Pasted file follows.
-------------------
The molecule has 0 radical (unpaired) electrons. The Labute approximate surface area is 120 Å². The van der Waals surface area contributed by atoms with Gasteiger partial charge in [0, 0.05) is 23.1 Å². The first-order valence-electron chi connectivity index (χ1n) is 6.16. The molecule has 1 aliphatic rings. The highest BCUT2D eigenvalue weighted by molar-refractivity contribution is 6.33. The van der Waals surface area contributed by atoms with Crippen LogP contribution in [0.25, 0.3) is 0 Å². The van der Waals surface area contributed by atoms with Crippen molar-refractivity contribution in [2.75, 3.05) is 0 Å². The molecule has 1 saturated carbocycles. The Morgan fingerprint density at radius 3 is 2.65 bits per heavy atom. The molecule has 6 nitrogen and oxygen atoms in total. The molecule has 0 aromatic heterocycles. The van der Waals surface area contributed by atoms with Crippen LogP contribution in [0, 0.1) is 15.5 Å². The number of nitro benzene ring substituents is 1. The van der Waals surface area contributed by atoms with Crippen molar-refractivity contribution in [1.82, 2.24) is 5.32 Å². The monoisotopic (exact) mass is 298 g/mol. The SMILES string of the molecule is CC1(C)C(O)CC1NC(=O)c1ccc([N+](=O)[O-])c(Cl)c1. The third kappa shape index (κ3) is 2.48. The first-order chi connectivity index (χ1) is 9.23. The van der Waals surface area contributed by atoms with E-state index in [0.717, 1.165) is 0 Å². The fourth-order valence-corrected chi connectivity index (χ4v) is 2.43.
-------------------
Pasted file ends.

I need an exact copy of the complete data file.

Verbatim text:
The molecule has 0 radical (unpaired) electrons. The Labute approximate surface area is 120 Å². The van der Waals surface area contributed by atoms with Gasteiger partial charge in [0, 0.05) is 23.1 Å². The first-order valence-electron chi connectivity index (χ1n) is 6.16. The molecule has 1 aliphatic rings. The highest BCUT2D eigenvalue weighted by molar-refractivity contribution is 6.33. The van der Waals surface area contributed by atoms with Crippen LogP contribution in [0.25, 0.3) is 0 Å². The van der Waals surface area contributed by atoms with Crippen molar-refractivity contribution in [2.75, 3.05) is 0 Å². The molecule has 1 saturated carbocycles. The Morgan fingerprint density at radius 3 is 2.65 bits per heavy atom. The molecule has 6 nitrogen and oxygen atoms in total. The molecule has 0 aromatic heterocycles. The van der Waals surface area contributed by atoms with Crippen LogP contribution in [0, 0.1) is 15.5 Å². The number of nitro benzene ring substituents is 1. The van der Waals surface area contributed by atoms with Crippen molar-refractivity contribution in [1.82, 2.24) is 5.32 Å². The monoisotopic (exact) mass is 298 g/mol. The SMILES string of the molecule is CC1(C)C(O)CC1NC(=O)c1ccc([N+](=O)[O-])c(Cl)c1. The third kappa shape index (κ3) is 2.48. The first-order chi connectivity index (χ1) is 9.23. The van der Waals surface area contributed by atoms with E-state index in [0.717, 1.165) is 0 Å². The fourth-order valence-corrected chi connectivity index (χ4v) is 2.43.